• Digital Archives catalogue and contain multimedia resources in support of learning in a particular discipline. The Sonic Glossary, one of the early digital archives, was developed with Professor Ian Bent. It contains musical terms that provide the foundation of music theory and explains them through text, music clips, images and historical background.
  • E-Seminars are developed to further advance self-contained online learning environments through the development of new approaches to such environments and for use in the classroom. As a part of a research and development project, CCNMTL's advances are shared with Columbia Digital Knowledge Ventures, a University organization that brings Columbia content to a wider audience. One example of a CCNMTL-developed e-seminar is The Modern Voice and the Shakespearean Sonnet in which Professor Kristin Linklater teaches, in a laboratory setting, how to regain the power of the Elizabethan voice.
  • Tools for Study, Research and Analysis are created in collaboration with faculty to support study and research, and to enhance the teaching and learning process. Third Space is one such customized tool that allows users to identify, annotate and share video clips over the Internet. Third Space is used extensively in the School of Social Work to support fieldwork and classroom studies.
  • Field/Laboratory Solutions are online projects that transition from class work to fieldwork to professional practice. For example, the Center for Environmental Research and Conservation (CERC), the Center for International Earth Sciences Information Network (CIESIN) and CCNMTL collaborated on the development of eBiome, a digital mapping tool that students use to gather, store and manipulate ecological data that they can then share with students conducting ecological research in other biomes to inform their own research.

CCNMTL acts as a hub for technology initiatives that relate to the classroom. Because of the pace at which digital media in practice is evolving and new inventions are being implemented, the Center is working to provide benchmarks for good practice by sharing ideas and discussing approaches to learning technologies with other new media colleagues at the University. Together with Academic Information Systems (AcIS), which attends to the technological infrastructure of the University, Teachers College's Institute for Learning Technologies (ILT), the Media Center for Art History and others, CCNMTL exchanges ideas and builds working alliances. For instance, CourseWorks -- the University's new course management system that allows faculty and students to post content, deliver and receive files, and manage group projects easily -- is a collaboration between AcIS and CCNMTL.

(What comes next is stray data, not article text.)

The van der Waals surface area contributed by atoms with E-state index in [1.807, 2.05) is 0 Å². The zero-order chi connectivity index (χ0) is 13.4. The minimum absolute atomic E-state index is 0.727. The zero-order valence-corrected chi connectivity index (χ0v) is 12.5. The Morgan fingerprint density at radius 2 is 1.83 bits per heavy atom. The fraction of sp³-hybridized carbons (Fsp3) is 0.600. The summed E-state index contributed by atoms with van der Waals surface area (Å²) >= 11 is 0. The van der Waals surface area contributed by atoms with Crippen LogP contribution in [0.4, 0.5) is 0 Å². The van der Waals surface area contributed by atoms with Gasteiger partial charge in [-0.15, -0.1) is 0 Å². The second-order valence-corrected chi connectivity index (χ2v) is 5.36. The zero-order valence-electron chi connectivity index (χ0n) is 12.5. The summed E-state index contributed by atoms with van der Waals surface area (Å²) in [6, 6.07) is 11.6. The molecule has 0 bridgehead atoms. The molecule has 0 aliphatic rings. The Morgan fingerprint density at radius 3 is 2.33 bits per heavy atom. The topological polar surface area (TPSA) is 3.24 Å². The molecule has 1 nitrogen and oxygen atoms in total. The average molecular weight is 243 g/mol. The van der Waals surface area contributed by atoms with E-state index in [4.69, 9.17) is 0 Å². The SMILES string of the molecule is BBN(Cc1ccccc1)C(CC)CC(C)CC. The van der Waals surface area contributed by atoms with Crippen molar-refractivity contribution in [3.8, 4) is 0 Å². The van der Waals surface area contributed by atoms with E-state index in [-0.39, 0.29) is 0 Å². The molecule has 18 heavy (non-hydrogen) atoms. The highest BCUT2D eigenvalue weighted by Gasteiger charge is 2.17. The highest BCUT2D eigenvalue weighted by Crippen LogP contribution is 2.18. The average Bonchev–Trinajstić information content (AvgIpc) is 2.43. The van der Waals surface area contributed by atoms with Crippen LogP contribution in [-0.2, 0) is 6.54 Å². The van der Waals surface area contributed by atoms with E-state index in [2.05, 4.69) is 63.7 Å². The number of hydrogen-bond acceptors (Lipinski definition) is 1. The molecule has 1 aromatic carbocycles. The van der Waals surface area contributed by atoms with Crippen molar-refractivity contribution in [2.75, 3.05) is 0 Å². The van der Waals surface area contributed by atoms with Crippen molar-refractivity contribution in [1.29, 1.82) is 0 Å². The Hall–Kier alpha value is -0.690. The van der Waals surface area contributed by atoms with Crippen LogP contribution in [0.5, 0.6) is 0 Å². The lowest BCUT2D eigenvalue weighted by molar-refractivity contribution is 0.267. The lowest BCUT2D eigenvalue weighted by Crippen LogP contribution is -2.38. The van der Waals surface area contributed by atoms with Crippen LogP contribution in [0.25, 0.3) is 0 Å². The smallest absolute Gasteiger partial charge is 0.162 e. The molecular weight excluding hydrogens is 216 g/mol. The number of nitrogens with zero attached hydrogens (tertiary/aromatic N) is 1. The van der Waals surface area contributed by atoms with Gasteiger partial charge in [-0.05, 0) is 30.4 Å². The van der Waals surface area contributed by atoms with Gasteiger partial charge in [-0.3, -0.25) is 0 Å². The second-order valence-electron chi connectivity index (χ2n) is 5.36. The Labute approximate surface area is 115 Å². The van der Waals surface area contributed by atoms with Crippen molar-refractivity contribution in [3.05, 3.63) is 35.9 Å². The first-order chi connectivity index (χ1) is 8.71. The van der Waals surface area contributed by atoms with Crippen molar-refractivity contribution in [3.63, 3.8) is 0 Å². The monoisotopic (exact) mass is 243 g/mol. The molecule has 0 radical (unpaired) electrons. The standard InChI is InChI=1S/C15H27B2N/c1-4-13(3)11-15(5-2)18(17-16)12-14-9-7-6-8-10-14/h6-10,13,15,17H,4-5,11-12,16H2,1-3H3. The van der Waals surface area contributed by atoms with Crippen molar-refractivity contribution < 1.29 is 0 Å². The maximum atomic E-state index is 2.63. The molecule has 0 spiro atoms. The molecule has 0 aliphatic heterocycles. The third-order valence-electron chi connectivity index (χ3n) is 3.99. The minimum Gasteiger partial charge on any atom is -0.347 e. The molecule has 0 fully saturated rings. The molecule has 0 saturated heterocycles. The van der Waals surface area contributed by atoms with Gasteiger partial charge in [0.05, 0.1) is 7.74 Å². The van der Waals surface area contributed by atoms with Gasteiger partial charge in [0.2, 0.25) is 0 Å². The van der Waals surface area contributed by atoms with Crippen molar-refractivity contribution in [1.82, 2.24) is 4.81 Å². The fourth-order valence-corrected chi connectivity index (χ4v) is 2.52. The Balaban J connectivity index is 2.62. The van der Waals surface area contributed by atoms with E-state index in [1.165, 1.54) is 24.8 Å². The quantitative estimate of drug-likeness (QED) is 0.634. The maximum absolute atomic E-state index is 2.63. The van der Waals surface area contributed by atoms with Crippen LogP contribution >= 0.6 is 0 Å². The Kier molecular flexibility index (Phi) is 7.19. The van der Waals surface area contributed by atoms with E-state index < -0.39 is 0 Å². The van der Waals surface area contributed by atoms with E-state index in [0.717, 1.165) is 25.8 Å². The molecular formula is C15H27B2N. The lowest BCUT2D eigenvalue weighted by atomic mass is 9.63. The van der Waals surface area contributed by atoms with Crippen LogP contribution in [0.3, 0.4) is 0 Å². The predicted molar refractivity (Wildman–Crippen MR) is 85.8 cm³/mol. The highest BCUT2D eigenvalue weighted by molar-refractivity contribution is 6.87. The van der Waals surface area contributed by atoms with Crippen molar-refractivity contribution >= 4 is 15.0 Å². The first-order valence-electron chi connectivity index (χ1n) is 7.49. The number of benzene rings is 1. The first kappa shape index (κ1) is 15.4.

To provide a forum for such interdepartmental new media discussions, in 2000 CCNMTL founded the newest University Seminar entitled New Media Teaching and Learning. This year's topic will be "New Media, General Education and Global Stability." The Center also hosts a variety of workshops each year on the use of technology in teaching, convening faculty to discuss the value of new media in education, building course websites, using new class management systems, and other topics. (See for details on workshops.)

Through its widespread efforts, CCNMTL is helping to bring quality content to the Internet and is also influencing the way the new medium is utilized. "The Web is often perceived as a 'push' medium, a place where people 'post' text or 'surf' for information," said Dr. Moretti. "Yet what is most interesting about the Web as a medium is that it allows users to become engaged with information on a deeper level through both content enrichment and study tools. At CCNMTL, we are creating speed bumps on the Web, like Multimedia Study Environments, where users can slow down and on their own engage in learning at a deeper level."